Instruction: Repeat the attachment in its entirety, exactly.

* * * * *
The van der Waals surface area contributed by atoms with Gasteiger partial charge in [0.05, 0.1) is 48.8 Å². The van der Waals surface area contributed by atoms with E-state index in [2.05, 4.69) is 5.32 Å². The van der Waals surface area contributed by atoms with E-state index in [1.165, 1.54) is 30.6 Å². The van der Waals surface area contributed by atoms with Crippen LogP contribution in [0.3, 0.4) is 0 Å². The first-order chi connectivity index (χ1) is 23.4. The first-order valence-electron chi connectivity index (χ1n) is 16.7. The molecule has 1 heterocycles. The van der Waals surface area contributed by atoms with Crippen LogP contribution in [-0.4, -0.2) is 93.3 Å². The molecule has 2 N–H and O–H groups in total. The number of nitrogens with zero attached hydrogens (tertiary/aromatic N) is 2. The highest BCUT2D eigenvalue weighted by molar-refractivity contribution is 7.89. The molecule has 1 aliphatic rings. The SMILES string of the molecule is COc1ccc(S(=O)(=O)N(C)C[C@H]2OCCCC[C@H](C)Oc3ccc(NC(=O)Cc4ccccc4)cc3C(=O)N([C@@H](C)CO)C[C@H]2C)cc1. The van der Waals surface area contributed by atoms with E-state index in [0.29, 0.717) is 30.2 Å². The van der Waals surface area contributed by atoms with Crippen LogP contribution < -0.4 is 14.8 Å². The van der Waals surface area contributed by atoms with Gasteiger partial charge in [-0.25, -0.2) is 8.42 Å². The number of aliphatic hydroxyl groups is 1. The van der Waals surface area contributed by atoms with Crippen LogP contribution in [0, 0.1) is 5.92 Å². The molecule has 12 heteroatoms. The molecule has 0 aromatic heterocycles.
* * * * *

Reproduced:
The van der Waals surface area contributed by atoms with Gasteiger partial charge in [0.05, 0.1) is 48.8 Å². The van der Waals surface area contributed by atoms with E-state index in [2.05, 4.69) is 5.32 Å². The van der Waals surface area contributed by atoms with E-state index in [1.165, 1.54) is 30.6 Å². The van der Waals surface area contributed by atoms with Crippen LogP contribution in [0.3, 0.4) is 0 Å². The first-order chi connectivity index (χ1) is 23.4. The first-order valence-electron chi connectivity index (χ1n) is 16.7. The molecule has 1 heterocycles. The van der Waals surface area contributed by atoms with Crippen LogP contribution in [-0.4, -0.2) is 93.3 Å². The molecule has 2 N–H and O–H groups in total. The number of nitrogens with zero attached hydrogens (tertiary/aromatic N) is 2. The highest BCUT2D eigenvalue weighted by molar-refractivity contribution is 7.89. The molecule has 1 aliphatic rings. The SMILES string of the molecule is COc1ccc(S(=O)(=O)N(C)C[C@H]2OCCCC[C@H](C)Oc3ccc(NC(=O)Cc4ccccc4)cc3C(=O)N([C@@H](C)CO)C[C@H]2C)cc1. The van der Waals surface area contributed by atoms with E-state index in [0.29, 0.717) is 30.2 Å². The van der Waals surface area contributed by atoms with Crippen LogP contribution < -0.4 is 14.8 Å². The van der Waals surface area contributed by atoms with Gasteiger partial charge in [-0.25, -0.2) is 8.42 Å². The number of aliphatic hydroxyl groups is 1. The van der Waals surface area contributed by atoms with Crippen LogP contribution in [0, 0.1) is 5.92 Å². The molecule has 12 heteroatoms. The molecule has 0 aromatic heterocycles.